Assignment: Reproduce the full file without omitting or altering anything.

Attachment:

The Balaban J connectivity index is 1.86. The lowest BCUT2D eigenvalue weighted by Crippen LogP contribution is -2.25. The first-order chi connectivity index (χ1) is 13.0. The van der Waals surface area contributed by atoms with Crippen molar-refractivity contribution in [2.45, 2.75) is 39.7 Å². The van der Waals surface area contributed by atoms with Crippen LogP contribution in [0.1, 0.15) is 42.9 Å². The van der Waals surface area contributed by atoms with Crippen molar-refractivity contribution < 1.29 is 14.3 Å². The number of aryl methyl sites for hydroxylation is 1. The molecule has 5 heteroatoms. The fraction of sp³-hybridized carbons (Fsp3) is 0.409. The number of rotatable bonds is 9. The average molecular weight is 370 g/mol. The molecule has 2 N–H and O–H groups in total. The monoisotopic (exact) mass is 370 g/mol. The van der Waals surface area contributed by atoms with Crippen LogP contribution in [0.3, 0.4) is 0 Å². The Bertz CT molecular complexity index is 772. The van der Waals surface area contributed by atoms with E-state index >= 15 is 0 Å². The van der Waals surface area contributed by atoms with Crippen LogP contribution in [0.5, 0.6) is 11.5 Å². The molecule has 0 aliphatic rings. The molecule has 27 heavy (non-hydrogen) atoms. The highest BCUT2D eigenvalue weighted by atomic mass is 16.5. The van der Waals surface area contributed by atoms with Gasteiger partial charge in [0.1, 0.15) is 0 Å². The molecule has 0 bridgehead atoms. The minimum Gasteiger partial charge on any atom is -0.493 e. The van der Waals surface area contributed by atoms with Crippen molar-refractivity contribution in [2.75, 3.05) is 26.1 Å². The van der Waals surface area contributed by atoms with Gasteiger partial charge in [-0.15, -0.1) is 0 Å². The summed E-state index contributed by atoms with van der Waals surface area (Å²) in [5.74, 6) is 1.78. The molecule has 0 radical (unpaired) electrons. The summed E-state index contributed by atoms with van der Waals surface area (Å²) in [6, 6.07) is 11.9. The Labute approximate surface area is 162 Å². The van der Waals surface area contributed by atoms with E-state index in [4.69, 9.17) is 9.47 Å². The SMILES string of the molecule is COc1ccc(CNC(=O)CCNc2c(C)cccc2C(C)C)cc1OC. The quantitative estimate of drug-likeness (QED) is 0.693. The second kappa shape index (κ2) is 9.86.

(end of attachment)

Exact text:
The Balaban J connectivity index is 1.86. The lowest BCUT2D eigenvalue weighted by Crippen LogP contribution is -2.25. The first-order chi connectivity index (χ1) is 13.0. The van der Waals surface area contributed by atoms with Crippen molar-refractivity contribution in [2.45, 2.75) is 39.7 Å². The van der Waals surface area contributed by atoms with Crippen LogP contribution in [0.1, 0.15) is 42.9 Å². The van der Waals surface area contributed by atoms with Crippen molar-refractivity contribution < 1.29 is 14.3 Å². The number of aryl methyl sites for hydroxylation is 1. The molecule has 5 heteroatoms. The fraction of sp³-hybridized carbons (Fsp3) is 0.409. The number of rotatable bonds is 9. The average molecular weight is 370 g/mol. The molecule has 2 N–H and O–H groups in total. The monoisotopic (exact) mass is 370 g/mol. The van der Waals surface area contributed by atoms with Crippen LogP contribution in [0.3, 0.4) is 0 Å². The Bertz CT molecular complexity index is 772. The van der Waals surface area contributed by atoms with E-state index >= 15 is 0 Å². The van der Waals surface area contributed by atoms with Crippen LogP contribution in [0.5, 0.6) is 11.5 Å². The molecule has 0 aliphatic rings. The molecule has 27 heavy (non-hydrogen) atoms. The highest BCUT2D eigenvalue weighted by atomic mass is 16.5. The van der Waals surface area contributed by atoms with Gasteiger partial charge in [0.1, 0.15) is 0 Å². The molecule has 0 bridgehead atoms. The minimum Gasteiger partial charge on any atom is -0.493 e. The van der Waals surface area contributed by atoms with Crippen molar-refractivity contribution in [2.75, 3.05) is 26.1 Å². The van der Waals surface area contributed by atoms with Gasteiger partial charge in [-0.15, -0.1) is 0 Å². The summed E-state index contributed by atoms with van der Waals surface area (Å²) in [5.74, 6) is 1.78. The molecule has 0 radical (unpaired) electrons. The summed E-state index contributed by atoms with van der Waals surface area (Å²) in [6, 6.07) is 11.9. The Labute approximate surface area is 162 Å². The van der Waals surface area contributed by atoms with E-state index in [4.69, 9.17) is 9.47 Å². The SMILES string of the molecule is COc1ccc(CNC(=O)CCNc2c(C)cccc2C(C)C)cc1OC. The quantitative estimate of drug-likeness (QED) is 0.693. The second kappa shape index (κ2) is 9.86.